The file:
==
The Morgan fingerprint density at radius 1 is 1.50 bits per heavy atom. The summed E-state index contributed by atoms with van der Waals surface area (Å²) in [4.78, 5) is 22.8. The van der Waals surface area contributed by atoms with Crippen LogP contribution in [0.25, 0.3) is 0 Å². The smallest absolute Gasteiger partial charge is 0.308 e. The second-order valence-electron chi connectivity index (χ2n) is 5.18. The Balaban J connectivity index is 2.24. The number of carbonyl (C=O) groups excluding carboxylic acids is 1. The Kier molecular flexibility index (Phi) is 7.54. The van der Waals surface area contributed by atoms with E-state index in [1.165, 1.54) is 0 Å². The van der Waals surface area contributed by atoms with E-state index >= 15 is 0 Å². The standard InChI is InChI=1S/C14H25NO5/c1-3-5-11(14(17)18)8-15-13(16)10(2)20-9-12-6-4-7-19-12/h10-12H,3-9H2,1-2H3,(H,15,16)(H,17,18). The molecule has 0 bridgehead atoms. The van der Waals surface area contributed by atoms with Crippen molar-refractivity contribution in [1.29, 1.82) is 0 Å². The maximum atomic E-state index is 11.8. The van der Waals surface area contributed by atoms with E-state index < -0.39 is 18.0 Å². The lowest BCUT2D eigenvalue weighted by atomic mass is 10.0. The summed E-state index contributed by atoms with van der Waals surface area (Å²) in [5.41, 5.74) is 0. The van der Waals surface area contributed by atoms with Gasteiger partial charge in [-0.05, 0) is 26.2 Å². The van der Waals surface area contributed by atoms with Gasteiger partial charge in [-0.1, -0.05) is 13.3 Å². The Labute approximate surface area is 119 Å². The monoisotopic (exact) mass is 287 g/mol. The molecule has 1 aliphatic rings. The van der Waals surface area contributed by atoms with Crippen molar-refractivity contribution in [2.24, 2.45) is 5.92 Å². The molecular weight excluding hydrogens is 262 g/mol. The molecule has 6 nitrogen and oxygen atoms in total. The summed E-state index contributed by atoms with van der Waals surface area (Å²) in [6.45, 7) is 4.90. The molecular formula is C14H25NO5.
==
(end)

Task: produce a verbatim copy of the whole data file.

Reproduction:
The Morgan fingerprint density at radius 1 is 1.50 bits per heavy atom. The summed E-state index contributed by atoms with van der Waals surface area (Å²) in [4.78, 5) is 22.8. The van der Waals surface area contributed by atoms with Crippen LogP contribution in [0.25, 0.3) is 0 Å². The smallest absolute Gasteiger partial charge is 0.308 e. The second-order valence-electron chi connectivity index (χ2n) is 5.18. The Balaban J connectivity index is 2.24. The number of carbonyl (C=O) groups excluding carboxylic acids is 1. The Kier molecular flexibility index (Phi) is 7.54. The van der Waals surface area contributed by atoms with E-state index in [1.165, 1.54) is 0 Å². The van der Waals surface area contributed by atoms with E-state index >= 15 is 0 Å². The standard InChI is InChI=1S/C14H25NO5/c1-3-5-11(14(17)18)8-15-13(16)10(2)20-9-12-6-4-7-19-12/h10-12H,3-9H2,1-2H3,(H,15,16)(H,17,18). The molecule has 0 bridgehead atoms. The van der Waals surface area contributed by atoms with Crippen molar-refractivity contribution in [1.29, 1.82) is 0 Å². The maximum atomic E-state index is 11.8. The van der Waals surface area contributed by atoms with E-state index < -0.39 is 18.0 Å². The lowest BCUT2D eigenvalue weighted by atomic mass is 10.0. The summed E-state index contributed by atoms with van der Waals surface area (Å²) in [5.41, 5.74) is 0. The van der Waals surface area contributed by atoms with Gasteiger partial charge in [-0.05, 0) is 26.2 Å². The van der Waals surface area contributed by atoms with Gasteiger partial charge in [-0.1, -0.05) is 13.3 Å². The Labute approximate surface area is 119 Å². The monoisotopic (exact) mass is 287 g/mol. The molecule has 1 aliphatic rings. The van der Waals surface area contributed by atoms with Crippen molar-refractivity contribution in [2.24, 2.45) is 5.92 Å². The molecular weight excluding hydrogens is 262 g/mol. The molecule has 6 nitrogen and oxygen atoms in total. The summed E-state index contributed by atoms with van der Waals surface area (Å²) in [6.45, 7) is 4.90. The molecular formula is C14H25NO5.